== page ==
After your midfoot sprain and fracture is repaired, you will be transported to the recovery room where you will be closely observed for one to two hours while the immediate effects of anesthesia wear off. Your foot will be elevated and immobilized in a plaster splint when you wake up. There usually is minimal bleeding after surgery. You typically cannot see the incision in your foot because it is wrapped in the splint. After surgery, you usually experience some pain. Adequate pain medications will be prescribed for you. You will be given intravenous (IV), oral, or intramuscular pain medications as needed. Your surgeon will prescribe crutches and you are usually instructed to keep weight off your foot for the first eight to ten weeks. Your temperature, blood pressure, and heartbeat will be monitored by a nurse who, with the help of the doctor, will determine when you can prepare to go home. You typically spend one night in the hospital after surgery so physicians can help manage your pain.

Home Recovery [top]

For four to five days after open reduction and internal fixation of your midfoot fracture, you should keep off your feet, elevate your foot above heart level, and move around the house as little as possible. You should try to rest and avoid too much movement for at least a week. Crutches usually are prescribed for about six to eight weeks so you can keep your body weight off your foot. Rest as much as possible with your ankle elevated. This helps blood drain away from your foot and can control swelling. The more weight you put on your ankle, the greater your chances of disrupting the healing process in your foot. Household tasks that require you to be on your feet may be difficult for six to eight weeks. Try to have someone around the house to help with any physical chores. The dressing covering your wound inside your post-surgery foot splint usually does not need to be changed until the splint is removed. A typical follow-up schedule after you leave the hospital may go as follows:

   Ten to 14 days – Stitches are removed and your foot and ankle are put into a short leg cast. Most casts need to be kept dry when bathing.

   Two weeks later – Return for a check-up. Possibly receive X-rays and, if necessary, a new cast. For the next four weeks, you may return for a few more check-ups.

   Eight to ten weeks after surgery – If your physician sees signs of healing in your foot, your cast may be removed. The wires in your foot also can be removed, and you usually can start bearing some weight while using your crutches. You typically receive a removable brace that can be worn inside your shoes. Weight bearing increases as you can tolerate the pain.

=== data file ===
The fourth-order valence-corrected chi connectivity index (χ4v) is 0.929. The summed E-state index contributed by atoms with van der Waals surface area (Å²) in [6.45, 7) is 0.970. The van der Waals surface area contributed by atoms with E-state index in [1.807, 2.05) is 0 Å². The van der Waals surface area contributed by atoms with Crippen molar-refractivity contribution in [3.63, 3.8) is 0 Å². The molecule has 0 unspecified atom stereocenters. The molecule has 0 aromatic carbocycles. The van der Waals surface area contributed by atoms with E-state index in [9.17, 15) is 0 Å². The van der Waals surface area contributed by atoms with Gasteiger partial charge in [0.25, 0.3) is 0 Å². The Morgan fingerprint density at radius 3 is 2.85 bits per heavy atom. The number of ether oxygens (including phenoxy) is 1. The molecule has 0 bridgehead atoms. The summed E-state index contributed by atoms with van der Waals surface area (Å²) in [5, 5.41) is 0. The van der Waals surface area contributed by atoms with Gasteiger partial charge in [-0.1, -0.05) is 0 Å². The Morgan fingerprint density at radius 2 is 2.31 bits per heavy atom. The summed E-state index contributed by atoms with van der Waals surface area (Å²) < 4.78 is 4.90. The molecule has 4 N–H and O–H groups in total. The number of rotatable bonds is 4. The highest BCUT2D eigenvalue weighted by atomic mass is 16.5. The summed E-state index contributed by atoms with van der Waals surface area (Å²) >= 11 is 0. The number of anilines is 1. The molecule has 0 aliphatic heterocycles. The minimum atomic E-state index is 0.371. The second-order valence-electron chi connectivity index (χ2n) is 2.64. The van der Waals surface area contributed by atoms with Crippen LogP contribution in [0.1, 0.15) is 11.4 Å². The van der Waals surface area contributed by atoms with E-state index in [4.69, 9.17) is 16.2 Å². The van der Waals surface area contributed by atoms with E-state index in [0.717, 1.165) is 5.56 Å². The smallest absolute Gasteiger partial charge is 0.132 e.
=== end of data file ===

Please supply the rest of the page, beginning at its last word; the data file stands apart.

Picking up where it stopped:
Twelve weeks after surgery – You may be able to bear your full body weight with the use of a rigid arch support. Your physician will prescribe an arch support to be worn in all your shoes for over a year after surgery. Arch supports typically wear out in six months and you should regularly visit your physician to receive new ones.

Rehabilitation [top]

Complications after a midfoot sprain and fracture are especially common after a fracture that involved dislocations. Midfoot fractures are difficult to rehabilitate and you may not be able to return to competitive sports for as long as a year after surgery. It is important to strengthen the muscles and tendons in your foot and lower leg to protect your midfoot bones. You usually can begin range of motion exercises when your cast comes off six to eight weeks after the injury. You may be able to perform stretching and strengthening exercises on your own. But active people who want to speed their recovery time may benefit from supervised physical therapy.

Prevention [top]

After open reduction and internal fixation surgery for your midfoot fracture, you typically can return to normal daily activities within four months of the injury. To prevent reinjury, you may want to take it easy on your foot and avoid activities that could result in falls or direct contact with your midfoot. Unfortunately, midfoot fractures may be associated with long-term complications. Your midfoot is at an increased risk of redislocation, osteoarthritis, and some patients continue to feel stiffness in their feet. To prevent complications after a midfoot fracture, it is important to make stretching and strengthening exercises part of your everyday routine. If you do not suffer any complications and your midfoot heals properly, you may be able to return to sports and activities about one year after the injury. However, midfoot fractures are serious injuries, and your physician may restrict you from playing contact sports and other physically demanding activities.


Finding a shoe with the proper shape and support for your foot can help prevent abnormal foot strain. Your athletic shoes should have good shock absorption in the heel, a stiff sole to prevent bending in your midfoot, and sturdy materials to prevent side-to-side motion. Try to avoid walking long distances in unpadded dress shoes or boots. Women should avoid wearing everyday shoes with heels higher than 1.5 inches. Wearing an orthotic arch support device in all your shoes can help stabilize your midfoot and prevent reinjury. Based on your activity level, shoe inserts usually wear out within six months and need to be replaced.

Open Reduction and Internal Fixation
   Treatment Introduction
   Preparing for Surgery
   Day of Surgery
   Surgery Procedure
   Recovery Room
   Home Recovery